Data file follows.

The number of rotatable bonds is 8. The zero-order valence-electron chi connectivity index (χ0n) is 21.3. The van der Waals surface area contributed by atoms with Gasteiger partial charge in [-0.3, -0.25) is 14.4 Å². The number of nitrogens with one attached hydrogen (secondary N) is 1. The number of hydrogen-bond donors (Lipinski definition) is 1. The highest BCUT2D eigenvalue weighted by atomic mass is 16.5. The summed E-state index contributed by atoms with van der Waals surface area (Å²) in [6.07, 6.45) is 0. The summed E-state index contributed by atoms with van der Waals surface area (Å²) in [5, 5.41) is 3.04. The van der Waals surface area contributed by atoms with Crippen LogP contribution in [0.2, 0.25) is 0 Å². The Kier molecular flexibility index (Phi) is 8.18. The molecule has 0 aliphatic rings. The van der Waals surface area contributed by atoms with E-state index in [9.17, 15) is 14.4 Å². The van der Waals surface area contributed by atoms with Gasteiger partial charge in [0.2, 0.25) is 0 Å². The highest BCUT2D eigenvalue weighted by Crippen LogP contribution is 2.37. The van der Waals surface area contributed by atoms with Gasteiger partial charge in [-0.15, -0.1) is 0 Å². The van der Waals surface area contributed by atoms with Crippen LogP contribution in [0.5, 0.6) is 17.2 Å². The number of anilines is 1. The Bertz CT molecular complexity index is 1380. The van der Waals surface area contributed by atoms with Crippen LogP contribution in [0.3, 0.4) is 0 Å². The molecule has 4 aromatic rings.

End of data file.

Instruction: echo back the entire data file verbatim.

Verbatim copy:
The number of rotatable bonds is 8. The zero-order valence-electron chi connectivity index (χ0n) is 21.3. The van der Waals surface area contributed by atoms with Gasteiger partial charge in [-0.3, -0.25) is 14.4 Å². The number of nitrogens with one attached hydrogen (secondary N) is 1. The number of hydrogen-bond donors (Lipinski definition) is 1. The highest BCUT2D eigenvalue weighted by atomic mass is 16.5. The summed E-state index contributed by atoms with van der Waals surface area (Å²) in [6.07, 6.45) is 0. The summed E-state index contributed by atoms with van der Waals surface area (Å²) in [5, 5.41) is 3.04. The van der Waals surface area contributed by atoms with Crippen LogP contribution in [0.2, 0.25) is 0 Å². The Kier molecular flexibility index (Phi) is 8.18. The molecule has 0 aliphatic rings. The van der Waals surface area contributed by atoms with E-state index in [9.17, 15) is 14.4 Å². The van der Waals surface area contributed by atoms with Gasteiger partial charge in [0.2, 0.25) is 0 Å². The highest BCUT2D eigenvalue weighted by Crippen LogP contribution is 2.37. The van der Waals surface area contributed by atoms with Gasteiger partial charge in [-0.15, -0.1) is 0 Å². The van der Waals surface area contributed by atoms with Crippen LogP contribution in [0.5, 0.6) is 17.2 Å². The number of anilines is 1. The Bertz CT molecular complexity index is 1380. The van der Waals surface area contributed by atoms with Crippen LogP contribution in [0.3, 0.4) is 0 Å². The molecule has 4 aromatic rings.